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Russia's 'Foreign Agent' Law: A Blunt Instrument To Silence Dissent
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The original 2012 legislation, which targeted NGOs and rights groups, has since been expanded to target media organizations, individual journalists, YouTube vloggers, and, well, pretty much anyone who receives money from outside of Russia and, in the eyes of the Kremlin, voices a political opinion. Here's a look at where the law came from, how it has been expanded, and who's paying the price.

Kazakh journalist Amangeldy Batyrbekov (file photo)

TURKISTAN, Kazakhstan -- An official in Kazakhstan’s southern Turkistan region has been arrested on suspicion of ordering the assassination of an independent journalist.

Police said on January 21 that five individuals, whose names were not disclosed, were arrested in the case of the attempted murder of Amangeldy Batyrbekov, the editor in chief of the Saryaghash-Inform newspaper.

Media reports said the official arrested in the case is Bauyrzhan Mairikhov, the chief of the education department of the Saryaghash district administration.

Turkistan regional administration officials confirmed to RFE/RL that Mairikhov was arrested but refused to give any details.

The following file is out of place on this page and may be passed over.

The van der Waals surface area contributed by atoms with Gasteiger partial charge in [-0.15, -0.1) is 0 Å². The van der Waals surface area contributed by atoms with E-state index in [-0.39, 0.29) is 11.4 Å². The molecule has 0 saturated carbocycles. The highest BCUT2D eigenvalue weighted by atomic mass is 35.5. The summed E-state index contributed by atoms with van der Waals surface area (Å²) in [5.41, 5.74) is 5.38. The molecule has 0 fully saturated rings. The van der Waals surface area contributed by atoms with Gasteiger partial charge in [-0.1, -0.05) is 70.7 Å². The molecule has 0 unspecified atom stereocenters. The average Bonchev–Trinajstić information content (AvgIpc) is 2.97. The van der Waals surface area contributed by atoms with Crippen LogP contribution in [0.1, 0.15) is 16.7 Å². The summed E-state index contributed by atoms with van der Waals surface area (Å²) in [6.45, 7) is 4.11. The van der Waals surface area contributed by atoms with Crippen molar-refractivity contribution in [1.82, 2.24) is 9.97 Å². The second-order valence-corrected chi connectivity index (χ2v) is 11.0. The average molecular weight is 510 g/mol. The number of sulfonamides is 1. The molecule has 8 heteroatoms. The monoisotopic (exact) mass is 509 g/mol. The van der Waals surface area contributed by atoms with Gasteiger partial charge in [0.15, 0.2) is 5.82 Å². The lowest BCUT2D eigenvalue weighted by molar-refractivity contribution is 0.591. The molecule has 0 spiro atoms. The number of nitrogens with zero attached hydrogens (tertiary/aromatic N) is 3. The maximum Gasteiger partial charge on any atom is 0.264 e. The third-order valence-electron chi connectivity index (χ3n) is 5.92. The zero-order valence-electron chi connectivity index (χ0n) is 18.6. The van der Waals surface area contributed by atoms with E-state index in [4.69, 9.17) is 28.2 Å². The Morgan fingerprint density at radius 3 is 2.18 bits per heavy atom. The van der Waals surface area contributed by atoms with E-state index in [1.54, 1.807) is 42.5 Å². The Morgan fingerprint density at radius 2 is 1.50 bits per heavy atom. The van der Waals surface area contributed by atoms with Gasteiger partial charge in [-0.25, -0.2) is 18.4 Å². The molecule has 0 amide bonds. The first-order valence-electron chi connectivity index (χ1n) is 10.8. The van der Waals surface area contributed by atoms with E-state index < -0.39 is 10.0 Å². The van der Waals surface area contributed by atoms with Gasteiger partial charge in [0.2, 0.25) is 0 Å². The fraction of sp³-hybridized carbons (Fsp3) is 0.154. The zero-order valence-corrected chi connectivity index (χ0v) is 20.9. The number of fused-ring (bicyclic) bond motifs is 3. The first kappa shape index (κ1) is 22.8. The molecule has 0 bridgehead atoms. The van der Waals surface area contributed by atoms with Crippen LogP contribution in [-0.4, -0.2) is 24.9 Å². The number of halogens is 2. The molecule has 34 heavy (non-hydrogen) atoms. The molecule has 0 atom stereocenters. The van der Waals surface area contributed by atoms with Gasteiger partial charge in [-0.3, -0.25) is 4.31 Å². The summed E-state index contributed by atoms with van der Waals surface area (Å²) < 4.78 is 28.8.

The probe was launched after two men shot Batyrbekov's son late at night on January 3 near the journalist's house. The son survived the attack and was treated in a hospital for several days.

Investigators say the attackers' target was the journalist, for whose assassination they had been promised 5 million tenges ($11,500).

Batyrbekov told RFE/RL that the assassination attempt was most likely linked to his online articles about corruption at a local kindergarten, in which he mentioned Mairikhov.

Batyrbekov is currently the subject of an investigation launched after three judges filed a libel lawsuit against him last year over his investigative reports.

In January 2020, the Turkistan Regional Court canceled a lower court's decision to sentence Batyrbekov to two years and three months for insulting the dignity and honor of another local education official in one of his articles.

In 2017, Batyrbekov was sentenced to 18 months of parole-like restricted freedom for insulting a deputy prosecutor in the Saryaghash district in a newspaper article.

The Almaty-based Adil Soz (A Just Word) human rights group called Batyrbekov a prisoner of conscience at the time, while the Committee to Protect Journalists and Reporters Without Borders called for all charges to be dropped.

International human rights organizations have called on Kazakhstan to revoke an article in the Criminal Code that sets out criminal prosecution for libel instead of making it a civil case.

Kazakhstan ranked 155th out of 180 countries in Reporters Without Borders' 2021 World Press Freedom Index.

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"Watchdog" is a blog with a singular mission -- to monitor the latest developments concerning human rights, civil society, and press freedom. We'll pay particular attention to reports concerning countries in RFE/RL's broadcast region.

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